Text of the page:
Way back when I was a very young woman--in high school--the government had a bunch of new programs to fight unemployment. It was the Johnson era (for those of you too young to remember, he came after Kennedy). If you were at least sixteen years old and your family was below the poverty level then you qualified to participate in the Neighborhood Youth Corp program.
Until a teacher approached me about this program, I didn't realize my family was below the poverty level. We had a warm place to live and plenty of food--thanks to my step-mother's careful planning. I talked to my parents about the program. And since it was all handled through the school, they gave their permission.
I recently found one of my check stubs from back then. The federal government paid me $75 a month to be a gopher for my teacher. For one class period per day, five days a week. Actually, when I look back on that, seventy-five dollars was pretty good money.
When I graduated from high school at seventeen, I had a new problem. In Chicago I couldn't work in any factory or warehouse until I was eighteen. And that was six months off. I finally landed a job at a school, Moody Bible Institute, as an accounts payable clerk.
I worked there a year before moving on to Bell and Howell (company that made Polaroid cameras). And then there were a series of jobs, mostly part-time until we moved to Houston. We had three small kids under four. The house hunk worked days, I worked nights.
Applying for jobs was very different back then. You met someone face to face. Your appearance was important. First impressions were important. Now, its all done electronically. I'm not sure I would ever get a job based on the "new" application system.
The year I was forty, I suddenly found myself unemployed because the warehouse where I worked closed down and moved to Tennessee. Just like that I was one of seven hundred newly unemployed workers in a small county with few employment opportunities.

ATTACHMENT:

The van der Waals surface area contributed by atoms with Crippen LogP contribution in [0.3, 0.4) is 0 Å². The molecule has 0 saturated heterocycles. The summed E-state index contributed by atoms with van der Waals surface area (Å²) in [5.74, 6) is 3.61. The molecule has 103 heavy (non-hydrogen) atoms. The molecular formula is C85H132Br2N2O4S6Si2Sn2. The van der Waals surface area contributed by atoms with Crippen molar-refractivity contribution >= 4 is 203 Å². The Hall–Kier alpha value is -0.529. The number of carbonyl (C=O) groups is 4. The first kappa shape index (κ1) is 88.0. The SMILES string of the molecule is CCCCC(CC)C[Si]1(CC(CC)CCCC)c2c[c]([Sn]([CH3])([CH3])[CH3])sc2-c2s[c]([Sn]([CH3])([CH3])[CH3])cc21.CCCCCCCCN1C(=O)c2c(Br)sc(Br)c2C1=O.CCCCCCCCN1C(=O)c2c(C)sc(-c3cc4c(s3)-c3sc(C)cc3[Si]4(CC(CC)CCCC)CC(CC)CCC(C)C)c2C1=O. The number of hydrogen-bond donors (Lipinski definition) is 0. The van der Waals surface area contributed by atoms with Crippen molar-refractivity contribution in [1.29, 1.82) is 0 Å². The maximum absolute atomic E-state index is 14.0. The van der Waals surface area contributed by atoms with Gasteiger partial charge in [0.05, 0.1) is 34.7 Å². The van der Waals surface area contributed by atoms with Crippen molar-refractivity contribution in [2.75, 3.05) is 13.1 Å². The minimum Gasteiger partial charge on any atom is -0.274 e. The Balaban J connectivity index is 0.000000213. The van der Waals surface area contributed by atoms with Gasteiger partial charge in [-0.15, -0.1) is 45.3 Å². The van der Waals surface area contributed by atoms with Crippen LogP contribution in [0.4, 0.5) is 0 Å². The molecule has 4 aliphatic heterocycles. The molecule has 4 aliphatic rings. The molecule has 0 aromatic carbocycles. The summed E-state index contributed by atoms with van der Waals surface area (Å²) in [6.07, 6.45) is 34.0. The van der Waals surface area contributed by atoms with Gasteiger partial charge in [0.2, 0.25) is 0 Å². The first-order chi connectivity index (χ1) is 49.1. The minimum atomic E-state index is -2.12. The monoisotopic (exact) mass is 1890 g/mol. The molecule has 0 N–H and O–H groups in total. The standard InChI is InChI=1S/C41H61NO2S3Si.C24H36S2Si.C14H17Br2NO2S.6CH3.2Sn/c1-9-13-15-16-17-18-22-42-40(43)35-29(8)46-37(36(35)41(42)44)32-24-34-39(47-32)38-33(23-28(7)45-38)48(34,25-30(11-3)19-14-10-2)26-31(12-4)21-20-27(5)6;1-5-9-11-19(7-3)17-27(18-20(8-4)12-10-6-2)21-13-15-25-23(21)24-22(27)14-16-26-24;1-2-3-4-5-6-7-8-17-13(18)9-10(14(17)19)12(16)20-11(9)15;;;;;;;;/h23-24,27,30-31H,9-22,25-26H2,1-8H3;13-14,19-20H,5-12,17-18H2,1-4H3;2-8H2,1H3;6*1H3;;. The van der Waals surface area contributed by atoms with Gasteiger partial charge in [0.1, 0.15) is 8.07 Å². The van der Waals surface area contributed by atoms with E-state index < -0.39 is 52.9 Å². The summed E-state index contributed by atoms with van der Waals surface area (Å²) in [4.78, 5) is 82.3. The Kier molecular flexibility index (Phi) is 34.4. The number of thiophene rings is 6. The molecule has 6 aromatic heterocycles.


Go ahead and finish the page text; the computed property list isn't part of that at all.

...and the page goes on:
Most of us took advantage of the retraining offered by the federal government under their displaced worker program. As I neared the end of the training, I grew more nervous. My husband was on disability for a work injury. I was on unemployment. And we were trying to feed six people--four of them teenagers.
THEN a pipe broke underneath our double-wide mobile home. In February. The hunk and I spent the morning under the house repairing the pipe. When we remembered I had class that afternoon, it was too late to do more than brush the mud off. Failure to show up for class meant a short check. So I rushed off to class in what I was wearing--muddy sweat pants and a tee-shirt with a tear at the shoulder.
Once class was settled in, my instructor came to me and urged me to go downstairs to apply for a job that had just opened up. I went down, asked for an application and filled it out. And then, really wanting to be professional, I inquired about a job interview appointment.
The secretary who took my application gave me a long slow look and went into the Director's office. After a minute she came back and said, "She'll see you now."
I was horrified. "But I'm not dressed for an interview!" I protested.
My heart sunk. Clearly I wasn't going to get this job. Deciding that I would use the interview as practice, I followed the secretary into the Director's office. We had a nice chat. She shook my hand and informed me she had a couple more people to interview and she would get back to me by the end of the week. That was Wednesday.
I started work the following Monday. And worked there for thirteen years.
What happened? I once asked her why she hired me. And she smiled and said, "I figured if you could handle an interview under those conditions, you could handle anything that came through our doors. And I was right."
I sometimes wonder how differently things would have gone if the initial contact was all electronic. Would it have made a difference? I don't know. I understand the reasons for the electronic application process. But there's something to be said for human contact, isn't there?